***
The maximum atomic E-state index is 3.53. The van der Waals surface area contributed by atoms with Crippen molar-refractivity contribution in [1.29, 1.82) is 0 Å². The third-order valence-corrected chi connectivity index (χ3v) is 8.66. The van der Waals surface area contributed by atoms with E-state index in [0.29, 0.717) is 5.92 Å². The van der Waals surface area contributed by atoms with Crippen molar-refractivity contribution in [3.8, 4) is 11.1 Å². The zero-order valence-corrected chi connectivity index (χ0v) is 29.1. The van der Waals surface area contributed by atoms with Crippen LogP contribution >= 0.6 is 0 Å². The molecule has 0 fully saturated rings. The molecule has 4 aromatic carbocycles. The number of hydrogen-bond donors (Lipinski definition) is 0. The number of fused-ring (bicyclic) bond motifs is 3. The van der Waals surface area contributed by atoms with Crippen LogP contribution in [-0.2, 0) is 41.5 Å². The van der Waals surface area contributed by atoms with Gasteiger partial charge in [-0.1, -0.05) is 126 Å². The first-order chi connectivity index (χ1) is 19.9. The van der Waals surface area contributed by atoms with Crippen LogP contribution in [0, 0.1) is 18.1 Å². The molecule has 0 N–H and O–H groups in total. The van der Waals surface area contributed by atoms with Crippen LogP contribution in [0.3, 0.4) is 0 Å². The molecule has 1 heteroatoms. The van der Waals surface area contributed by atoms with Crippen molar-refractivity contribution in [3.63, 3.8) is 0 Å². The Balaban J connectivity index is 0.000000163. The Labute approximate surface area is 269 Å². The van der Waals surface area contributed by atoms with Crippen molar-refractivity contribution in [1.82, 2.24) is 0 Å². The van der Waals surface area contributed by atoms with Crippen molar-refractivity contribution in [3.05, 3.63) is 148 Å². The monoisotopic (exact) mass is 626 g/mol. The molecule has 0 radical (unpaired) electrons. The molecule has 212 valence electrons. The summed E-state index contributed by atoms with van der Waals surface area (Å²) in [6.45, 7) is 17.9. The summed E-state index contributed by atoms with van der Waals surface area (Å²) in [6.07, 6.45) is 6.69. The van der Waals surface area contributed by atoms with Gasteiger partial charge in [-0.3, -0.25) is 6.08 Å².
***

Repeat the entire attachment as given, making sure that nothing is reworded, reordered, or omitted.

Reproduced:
The maximum atomic E-state index is 3.53. The van der Waals surface area contributed by atoms with Crippen molar-refractivity contribution in [1.29, 1.82) is 0 Å². The third-order valence-corrected chi connectivity index (χ3v) is 8.66. The van der Waals surface area contributed by atoms with E-state index in [0.29, 0.717) is 5.92 Å². The van der Waals surface area contributed by atoms with Crippen molar-refractivity contribution in [3.8, 4) is 11.1 Å². The zero-order valence-corrected chi connectivity index (χ0v) is 29.1. The van der Waals surface area contributed by atoms with Crippen LogP contribution >= 0.6 is 0 Å². The molecule has 0 fully saturated rings. The molecule has 4 aromatic carbocycles. The number of hydrogen-bond donors (Lipinski definition) is 0. The number of fused-ring (bicyclic) bond motifs is 3. The van der Waals surface area contributed by atoms with Crippen LogP contribution in [-0.2, 0) is 41.5 Å². The van der Waals surface area contributed by atoms with Gasteiger partial charge in [-0.1, -0.05) is 126 Å². The first-order chi connectivity index (χ1) is 19.9. The van der Waals surface area contributed by atoms with Crippen LogP contribution in [0, 0.1) is 18.1 Å². The molecule has 0 N–H and O–H groups in total. The van der Waals surface area contributed by atoms with Crippen LogP contribution in [0.3, 0.4) is 0 Å². The molecule has 1 heteroatoms. The van der Waals surface area contributed by atoms with Crippen molar-refractivity contribution in [3.63, 3.8) is 0 Å². The Balaban J connectivity index is 0.000000163. The Labute approximate surface area is 269 Å². The van der Waals surface area contributed by atoms with Crippen molar-refractivity contribution in [1.82, 2.24) is 0 Å². The van der Waals surface area contributed by atoms with Crippen molar-refractivity contribution in [3.05, 3.63) is 148 Å². The monoisotopic (exact) mass is 626 g/mol. The molecule has 0 radical (unpaired) electrons. The molecule has 212 valence electrons. The summed E-state index contributed by atoms with van der Waals surface area (Å²) in [6.45, 7) is 17.9. The summed E-state index contributed by atoms with van der Waals surface area (Å²) in [6.07, 6.45) is 6.69. The van der Waals surface area contributed by atoms with Gasteiger partial charge in [-0.3, -0.25) is 6.08 Å².